Why Shave My Head?

About a month ago my friend, Marjorie, told me about her most recent haircut experience. She went to a new shop and the woman who owned the shop had alopecia; she has no hair at all. Marjorie is definitely the kind of person to strike up conversation about such things, so the woman talked about the challenges of owning a hair salon while being bald. She talked about the support groups she’s in, but how it can still be a struggle.

My heart goes out to this woman, and to all women (and men) who have had their identity altered by this disease at no fault of their own. Shaving my head has been on my bucket list for a long time, but hearing this story of someone in my own town made me finally set the date: New Years 2019. This is the year.

Back in 2004 I met a girl my age with almost the same name as me, and she had no hair. We were both freshmen in college and she was the sweetest most sunny and confident girl in our class. I admired her greatly because I knew how insecure and self-conscious I would have been if I had no hair; I’d be afraid that people would stare at me, talk about me, be mean to me, exclude me, but she seemed like she hadn’t a care in the world, and her lack of self-focus made everyone adore her. I resolved that one day I would be brave enough to be (what others might consider) ugly and yet focus on others more than myself.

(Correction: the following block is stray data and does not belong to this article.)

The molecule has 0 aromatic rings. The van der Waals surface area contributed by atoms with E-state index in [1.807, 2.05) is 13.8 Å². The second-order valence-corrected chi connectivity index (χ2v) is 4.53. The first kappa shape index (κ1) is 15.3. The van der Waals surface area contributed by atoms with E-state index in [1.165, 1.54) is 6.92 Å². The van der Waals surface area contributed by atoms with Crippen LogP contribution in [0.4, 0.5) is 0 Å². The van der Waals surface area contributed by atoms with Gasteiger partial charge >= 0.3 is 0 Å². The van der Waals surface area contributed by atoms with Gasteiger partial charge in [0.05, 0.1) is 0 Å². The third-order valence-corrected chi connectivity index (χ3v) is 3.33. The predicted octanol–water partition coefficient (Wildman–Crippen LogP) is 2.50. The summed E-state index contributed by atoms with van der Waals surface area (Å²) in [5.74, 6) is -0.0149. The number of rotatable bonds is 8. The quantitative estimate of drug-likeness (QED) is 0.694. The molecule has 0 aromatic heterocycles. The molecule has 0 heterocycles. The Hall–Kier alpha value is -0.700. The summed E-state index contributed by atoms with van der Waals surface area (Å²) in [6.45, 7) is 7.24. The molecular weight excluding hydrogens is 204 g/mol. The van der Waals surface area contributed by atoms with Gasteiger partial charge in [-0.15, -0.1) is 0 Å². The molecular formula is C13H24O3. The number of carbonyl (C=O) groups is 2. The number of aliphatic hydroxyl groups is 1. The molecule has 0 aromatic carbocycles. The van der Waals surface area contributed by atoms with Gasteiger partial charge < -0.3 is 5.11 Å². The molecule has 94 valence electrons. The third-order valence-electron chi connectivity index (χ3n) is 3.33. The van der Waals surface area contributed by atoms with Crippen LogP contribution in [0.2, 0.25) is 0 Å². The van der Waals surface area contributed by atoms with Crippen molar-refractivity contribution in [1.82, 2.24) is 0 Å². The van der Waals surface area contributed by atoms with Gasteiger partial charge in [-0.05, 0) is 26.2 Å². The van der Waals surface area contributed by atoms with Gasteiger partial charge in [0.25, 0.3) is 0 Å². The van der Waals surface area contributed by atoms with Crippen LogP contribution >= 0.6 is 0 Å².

In high school I was on the bottom of the totem pole, and I never knew why. I was teased, bullied, whispered about, despised, made a spectacle of, excluded (even in my church’s youth group). It got bad enough that I would debate every day on my way to school which door would be the safest entrance. I eventually learned to just try to be invisible, to not do anything that would ever draw attention, but even that didn’t work. It was apparently just too fun to make fun of me.

So adding “shave my head” to the bucket list was a big deal at the time. For someone as scared as me to resolve something so “make-fun-able” as that…it mattered. It took guts.

Now nearly 15 years have passed, and a lot has changed for me. I’ve found a community that loves me and enjoys my sense of style. I’ve found an identity in being a voice for the voiceless, in standing against injustice, and being brave for those who need a champion. And I’ve learned a lot about forgiveness and joy and compassion.

And now the time has come. I just turned 33. Jesus was 33 when he died, so this is what my seminarian friends call my “Jesus Year.” And in the spirit of Christ, it is time. Time to stand up for the outcasts. Time to challenge the social norms of accepted beauty. Time to remind people that women are more than their physical appearance. Time to be brave and full of love. It is time.

Happy New Year, everyone!

before and after

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